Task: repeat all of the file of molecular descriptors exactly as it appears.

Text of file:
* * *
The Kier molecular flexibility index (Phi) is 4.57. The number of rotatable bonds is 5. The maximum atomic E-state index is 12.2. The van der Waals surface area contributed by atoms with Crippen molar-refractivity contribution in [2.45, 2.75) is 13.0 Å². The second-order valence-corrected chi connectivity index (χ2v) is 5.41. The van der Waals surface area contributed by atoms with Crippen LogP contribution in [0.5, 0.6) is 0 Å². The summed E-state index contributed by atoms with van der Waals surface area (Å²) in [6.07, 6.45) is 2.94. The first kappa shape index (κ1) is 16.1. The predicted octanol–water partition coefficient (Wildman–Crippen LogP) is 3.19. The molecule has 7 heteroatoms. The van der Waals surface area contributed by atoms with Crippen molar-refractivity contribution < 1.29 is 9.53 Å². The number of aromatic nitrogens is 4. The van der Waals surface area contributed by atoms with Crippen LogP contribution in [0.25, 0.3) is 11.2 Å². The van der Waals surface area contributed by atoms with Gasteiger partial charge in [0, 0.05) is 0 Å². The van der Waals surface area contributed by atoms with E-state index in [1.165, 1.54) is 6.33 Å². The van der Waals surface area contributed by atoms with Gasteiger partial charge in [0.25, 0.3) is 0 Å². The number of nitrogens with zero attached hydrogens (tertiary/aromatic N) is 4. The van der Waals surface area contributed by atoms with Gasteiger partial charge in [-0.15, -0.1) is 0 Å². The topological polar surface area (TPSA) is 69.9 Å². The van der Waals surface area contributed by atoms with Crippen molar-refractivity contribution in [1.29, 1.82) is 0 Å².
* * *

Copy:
The Kier molecular flexibility index (Phi) is 4.57. The number of rotatable bonds is 5. The maximum atomic E-state index is 12.2. The van der Waals surface area contributed by atoms with Crippen molar-refractivity contribution in [2.45, 2.75) is 13.0 Å². The second-order valence-corrected chi connectivity index (χ2v) is 5.41. The van der Waals surface area contributed by atoms with Crippen LogP contribution in [0.5, 0.6) is 0 Å². The summed E-state index contributed by atoms with van der Waals surface area (Å²) in [6.07, 6.45) is 2.94. The first kappa shape index (κ1) is 16.1. The predicted octanol–water partition coefficient (Wildman–Crippen LogP) is 3.19. The molecule has 7 heteroatoms. The van der Waals surface area contributed by atoms with Crippen molar-refractivity contribution < 1.29 is 9.53 Å². The number of aromatic nitrogens is 4. The van der Waals surface area contributed by atoms with Crippen LogP contribution in [0.25, 0.3) is 11.2 Å². The van der Waals surface area contributed by atoms with Gasteiger partial charge in [0, 0.05) is 0 Å². The van der Waals surface area contributed by atoms with E-state index in [1.165, 1.54) is 6.33 Å². The van der Waals surface area contributed by atoms with Gasteiger partial charge in [0.25, 0.3) is 0 Å². The number of nitrogens with zero attached hydrogens (tertiary/aromatic N) is 4. The van der Waals surface area contributed by atoms with Gasteiger partial charge in [-0.15, -0.1) is 0 Å². The topological polar surface area (TPSA) is 69.9 Å². The van der Waals surface area contributed by atoms with Crippen molar-refractivity contribution in [1.29, 1.82) is 0 Å².